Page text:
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Another piano to add to your list: Canada (brand name)piano with an Ennis player. I have it in the shop and it's about 3/4 done. I haven't worked on it for a while because it's mine. It's made in Canada (obviously) but I don't know by whom.

The player itself is nothing special. The tracker system is, though. It's a typical double pneumatic that moves the bar, not the roll. There are five holes on each side of the bar, where the edge of the paper goes over. Only one hole on each side is open at any one time and the paper slides over them and balances, like a Standard action.

If you want to transpose, move the indicator and another pair of holes are opened and the original closes. The tracker is now out of balance so the tracker pneumatic moves accordingly. The bar moves the appropriate distance and the roll transposes over a new set of holes. The idea is elegant but slow in opperation because of the stiffness of the tracker bar tubing. BTW, there is a thread on this tracker in MMD.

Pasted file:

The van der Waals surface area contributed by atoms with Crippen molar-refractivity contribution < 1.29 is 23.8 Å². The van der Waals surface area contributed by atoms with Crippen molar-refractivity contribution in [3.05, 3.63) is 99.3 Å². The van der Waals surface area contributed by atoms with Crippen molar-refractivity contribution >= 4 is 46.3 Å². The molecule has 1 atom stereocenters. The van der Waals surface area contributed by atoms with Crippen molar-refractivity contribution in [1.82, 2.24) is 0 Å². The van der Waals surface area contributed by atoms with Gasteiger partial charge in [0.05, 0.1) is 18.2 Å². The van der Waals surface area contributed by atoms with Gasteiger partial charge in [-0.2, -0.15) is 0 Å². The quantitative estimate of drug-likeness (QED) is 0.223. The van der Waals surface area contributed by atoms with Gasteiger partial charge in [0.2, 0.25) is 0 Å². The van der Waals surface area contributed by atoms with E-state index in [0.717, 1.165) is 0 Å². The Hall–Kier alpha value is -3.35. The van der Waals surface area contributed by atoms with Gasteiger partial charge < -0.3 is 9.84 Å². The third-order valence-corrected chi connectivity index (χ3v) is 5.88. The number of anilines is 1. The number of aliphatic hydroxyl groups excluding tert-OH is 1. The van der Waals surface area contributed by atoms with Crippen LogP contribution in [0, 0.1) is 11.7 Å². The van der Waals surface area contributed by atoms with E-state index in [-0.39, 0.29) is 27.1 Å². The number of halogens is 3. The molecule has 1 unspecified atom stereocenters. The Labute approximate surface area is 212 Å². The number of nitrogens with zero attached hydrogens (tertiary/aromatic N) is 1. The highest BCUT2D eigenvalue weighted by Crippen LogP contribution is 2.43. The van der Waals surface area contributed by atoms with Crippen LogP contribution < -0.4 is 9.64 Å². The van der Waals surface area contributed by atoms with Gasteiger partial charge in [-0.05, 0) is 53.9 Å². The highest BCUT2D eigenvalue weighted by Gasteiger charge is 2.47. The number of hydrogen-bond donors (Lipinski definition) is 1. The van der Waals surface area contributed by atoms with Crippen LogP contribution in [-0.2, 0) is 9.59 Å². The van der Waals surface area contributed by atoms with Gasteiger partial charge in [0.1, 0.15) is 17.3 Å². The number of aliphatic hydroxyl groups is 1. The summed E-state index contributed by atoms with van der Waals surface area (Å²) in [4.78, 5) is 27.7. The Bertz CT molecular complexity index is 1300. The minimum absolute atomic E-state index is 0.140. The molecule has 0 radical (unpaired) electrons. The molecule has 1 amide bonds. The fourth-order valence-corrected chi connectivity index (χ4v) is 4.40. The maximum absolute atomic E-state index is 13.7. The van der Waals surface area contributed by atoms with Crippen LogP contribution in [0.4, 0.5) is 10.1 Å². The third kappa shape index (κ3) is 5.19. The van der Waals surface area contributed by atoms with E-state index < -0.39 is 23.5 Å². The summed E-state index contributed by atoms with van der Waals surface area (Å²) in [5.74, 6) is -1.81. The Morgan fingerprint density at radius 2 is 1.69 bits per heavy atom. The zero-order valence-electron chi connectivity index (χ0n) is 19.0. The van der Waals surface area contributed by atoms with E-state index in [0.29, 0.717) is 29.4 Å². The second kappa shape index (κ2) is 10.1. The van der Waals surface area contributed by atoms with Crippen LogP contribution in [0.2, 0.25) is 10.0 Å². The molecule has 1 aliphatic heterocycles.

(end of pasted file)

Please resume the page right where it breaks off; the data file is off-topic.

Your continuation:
This piano also has an unusual adjunct to the soft pedal buttons. Imagine a "T" attached between the button and the pneumatic for treble and bass. The tubing attaches to the top of the "T" with the tail open. Now, over the open tail put an arm that is attached to a small, spring loaded pneumatic. The pneumatic is directly tubed to the reservoir. As you pump lightly, the stack plays lighly and, since the T tail is open, the soft pedal pneumatics collapse and push the hammer rail up.

As you increase pedal power, the suction overcomes the spring on the pneumatic. it closes over the T tail and the soft pedal pneumatics relax, the tracker bar moves back and the piano plays with more power. The soft pedal buttons now work also.

This system works as long as everything is working at optimum, but as things begin to leak, the spring that holds the pneumatic open can dominate.

The pneumatic is about the size of a stack pneumatic and the suction to it is from 5/32 tubing. The spring that holds it open is small and is attached to the hinge end with an end hanging over. Tension can be adjusted by a screw through the over hang I hope you get the picture. If you're still curious, I can send you photos.

Jeff Davis

No Technical Information is available at this time.

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